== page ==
Finding Optimum Incubation Temperature

Advice on establishing the optimum temperature in the incubator from Marleen Boerjan of Pas Reform.
calendar icon 7 January 2012
clock icon 4 minute read

When a hatchery manager talks about incubation temperature, he or she refers to the temperature set point at the controller of the incubator. This temperature set-point regulates the temperature of the air stream along the incubator’s temperature sensors. If the air temperature is too high or too low, the incubator controller adjusts the cooling or heating rates respectively, until temperature set point is reached.

Thus, incubation temperature is dictated by the air temperature surrounding the sensor. However, the hatchery manager knows that there is a critical relationship between incubation temperature, hatchability and chick quality.

Optimum Egg Shell Temperatures

The key parameter for achieving optimum embryonic development is embryonic temperature, represented by the temperature of the egg shell.

From recent research, we know that shell temperature should ideally follow a natural pattern (see figure). During the first 12 days of incubation, optimum shell temperature is 37.8±0.1°C (100±0.2°F), followed thereafter by a gradual increase to 38.4 to 38.6±0.2°C (101.1 to 101.5±0.4°F) at day of transfer.

From practical experience, we also know that during the first 12 days of incubation, optimum shell temperature varies little between embryos from different poultry strains. Towards the end of the incubation period, however, there are significant variations in the optimum maximum shell temperature for different strains: normal maximum shell temperature for the classic breeds are too high for embryos from modern high yield breeds, resulting in poor quality chicks with poor navels and red dots on the beak.

Optimum Incubation Temperatures

Egg shell temperature is determined by a combination of the metabolic heat produced by the embryos and the climate (temperature, air flow, humidity) surrounding the eggs. In the early phase of embryonic development, very little metabolic heat is produced and the air surrounding the eggs should be heated to keep egg shell temperature at optimum levels. But towards the end of incubation, the production of metabolic heat increases – and this heat must be removed by cooled air flowing over the eggs to avoid the risk of overheating the developing embryos.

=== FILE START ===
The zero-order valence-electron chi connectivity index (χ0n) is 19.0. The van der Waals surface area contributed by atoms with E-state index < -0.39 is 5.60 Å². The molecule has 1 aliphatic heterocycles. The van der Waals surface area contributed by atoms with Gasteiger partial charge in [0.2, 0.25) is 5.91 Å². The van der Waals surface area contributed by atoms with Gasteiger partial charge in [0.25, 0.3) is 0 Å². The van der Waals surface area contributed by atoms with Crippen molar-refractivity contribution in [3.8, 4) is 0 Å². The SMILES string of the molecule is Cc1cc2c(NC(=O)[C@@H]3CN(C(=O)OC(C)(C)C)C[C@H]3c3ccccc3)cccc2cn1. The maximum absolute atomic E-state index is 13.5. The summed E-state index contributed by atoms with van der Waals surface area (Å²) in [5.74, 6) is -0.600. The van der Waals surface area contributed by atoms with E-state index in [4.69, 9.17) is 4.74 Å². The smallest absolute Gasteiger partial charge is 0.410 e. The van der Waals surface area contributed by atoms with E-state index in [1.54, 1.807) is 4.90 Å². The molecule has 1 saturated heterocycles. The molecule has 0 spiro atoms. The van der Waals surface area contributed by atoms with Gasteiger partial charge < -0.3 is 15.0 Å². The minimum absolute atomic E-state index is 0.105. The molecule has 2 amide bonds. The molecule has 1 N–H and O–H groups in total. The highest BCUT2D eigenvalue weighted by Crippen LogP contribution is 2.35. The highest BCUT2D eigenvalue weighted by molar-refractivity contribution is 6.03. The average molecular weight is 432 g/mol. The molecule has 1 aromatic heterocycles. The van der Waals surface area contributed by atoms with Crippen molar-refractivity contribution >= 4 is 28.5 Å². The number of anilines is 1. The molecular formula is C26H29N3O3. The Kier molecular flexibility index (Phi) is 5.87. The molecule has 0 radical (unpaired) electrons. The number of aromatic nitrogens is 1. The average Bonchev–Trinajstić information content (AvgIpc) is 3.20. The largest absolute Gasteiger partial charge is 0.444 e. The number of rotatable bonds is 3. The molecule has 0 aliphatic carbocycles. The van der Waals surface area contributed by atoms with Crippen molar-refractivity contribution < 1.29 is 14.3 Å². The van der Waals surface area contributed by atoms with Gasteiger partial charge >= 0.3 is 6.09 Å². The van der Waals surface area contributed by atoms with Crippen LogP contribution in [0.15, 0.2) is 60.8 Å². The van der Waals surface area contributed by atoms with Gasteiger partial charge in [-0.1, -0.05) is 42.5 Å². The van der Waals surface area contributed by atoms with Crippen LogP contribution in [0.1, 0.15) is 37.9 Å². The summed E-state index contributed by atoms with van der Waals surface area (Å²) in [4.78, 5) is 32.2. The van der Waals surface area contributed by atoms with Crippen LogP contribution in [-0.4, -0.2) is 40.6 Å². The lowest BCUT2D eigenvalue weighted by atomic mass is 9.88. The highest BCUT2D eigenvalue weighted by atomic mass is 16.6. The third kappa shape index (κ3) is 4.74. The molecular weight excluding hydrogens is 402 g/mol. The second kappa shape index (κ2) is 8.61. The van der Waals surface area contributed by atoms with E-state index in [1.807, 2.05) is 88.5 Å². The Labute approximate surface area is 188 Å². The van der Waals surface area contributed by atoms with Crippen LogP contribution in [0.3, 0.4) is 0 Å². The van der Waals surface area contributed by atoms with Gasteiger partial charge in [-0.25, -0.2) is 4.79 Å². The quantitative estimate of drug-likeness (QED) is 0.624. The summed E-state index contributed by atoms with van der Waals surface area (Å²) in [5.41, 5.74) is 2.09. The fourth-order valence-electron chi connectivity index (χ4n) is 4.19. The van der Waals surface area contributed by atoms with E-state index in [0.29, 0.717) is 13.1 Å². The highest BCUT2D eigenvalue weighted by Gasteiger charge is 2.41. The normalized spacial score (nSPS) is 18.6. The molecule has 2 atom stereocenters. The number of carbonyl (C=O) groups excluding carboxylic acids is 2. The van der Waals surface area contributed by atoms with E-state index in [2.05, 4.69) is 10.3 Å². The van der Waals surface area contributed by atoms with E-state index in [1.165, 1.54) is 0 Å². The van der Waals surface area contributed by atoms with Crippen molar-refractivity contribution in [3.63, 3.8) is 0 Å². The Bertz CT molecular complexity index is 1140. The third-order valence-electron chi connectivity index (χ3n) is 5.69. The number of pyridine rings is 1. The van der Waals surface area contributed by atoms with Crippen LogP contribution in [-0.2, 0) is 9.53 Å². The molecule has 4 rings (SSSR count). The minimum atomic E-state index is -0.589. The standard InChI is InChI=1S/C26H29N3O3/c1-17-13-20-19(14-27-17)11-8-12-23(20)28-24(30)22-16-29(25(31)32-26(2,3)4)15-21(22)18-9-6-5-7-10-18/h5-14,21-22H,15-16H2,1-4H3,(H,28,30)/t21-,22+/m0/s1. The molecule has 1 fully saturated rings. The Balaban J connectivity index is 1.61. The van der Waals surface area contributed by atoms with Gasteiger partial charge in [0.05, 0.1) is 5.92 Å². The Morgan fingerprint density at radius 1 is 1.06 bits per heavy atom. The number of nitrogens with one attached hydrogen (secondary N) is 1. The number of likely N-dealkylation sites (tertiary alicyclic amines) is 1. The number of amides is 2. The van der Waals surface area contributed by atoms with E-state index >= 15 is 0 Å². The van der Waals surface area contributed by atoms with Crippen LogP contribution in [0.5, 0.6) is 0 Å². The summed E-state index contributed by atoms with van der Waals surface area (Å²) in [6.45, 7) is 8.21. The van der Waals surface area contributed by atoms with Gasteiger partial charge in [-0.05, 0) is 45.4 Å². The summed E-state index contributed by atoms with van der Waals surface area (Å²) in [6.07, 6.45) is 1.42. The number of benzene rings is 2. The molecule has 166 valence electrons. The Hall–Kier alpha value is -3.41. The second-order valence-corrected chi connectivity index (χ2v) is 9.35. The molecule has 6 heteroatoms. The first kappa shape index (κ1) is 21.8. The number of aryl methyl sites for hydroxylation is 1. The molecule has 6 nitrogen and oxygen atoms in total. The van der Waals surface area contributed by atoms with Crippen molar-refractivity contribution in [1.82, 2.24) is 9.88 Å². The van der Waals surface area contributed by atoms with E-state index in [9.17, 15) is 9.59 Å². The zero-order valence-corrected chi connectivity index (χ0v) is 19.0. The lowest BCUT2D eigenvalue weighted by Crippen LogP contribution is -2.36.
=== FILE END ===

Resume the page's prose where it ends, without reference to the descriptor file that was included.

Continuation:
• Define optimum incubation temperatures by measuring the egg shell temperatures of a representative sample of eggs, randomly chosen from different trays in the incubator.
  • Do not copy guidelines for optimum incubation temperatures from one brand of incubators to another. Airflow patterns differ between different incubator designs.
  • Limit the number of trolleys in front of the fan or air pump to a maximum of two. This guarantees a uniform airflow and even temperature distribution over the eggs.
  • Use chick quality as a reference, especially if egg shell temperatures cannot be measured at a regular base.
  • Perform a detailed analysis of chick quality (Pasgar©score) to avoid accidental conclusions on overheating. If fewer than 50 per cent of chicks have a fully closed, normal navel and 10 per cent of chicks have a red dot on the beak, reduce the incubation temperature.
  • Increase incubation temperatures if day-old chick quality indicates an incubation temperature that is too low. This applies if fewer than 50 per cent of chicks have a fully closed normal navel and 20 per cent have a thick belly (large yolk sac), upon detailed analysis of chick quality (Pasgar©score).

Natural pattern of egg shell temperatures for optimum hatchability and chick qualities

January 2012
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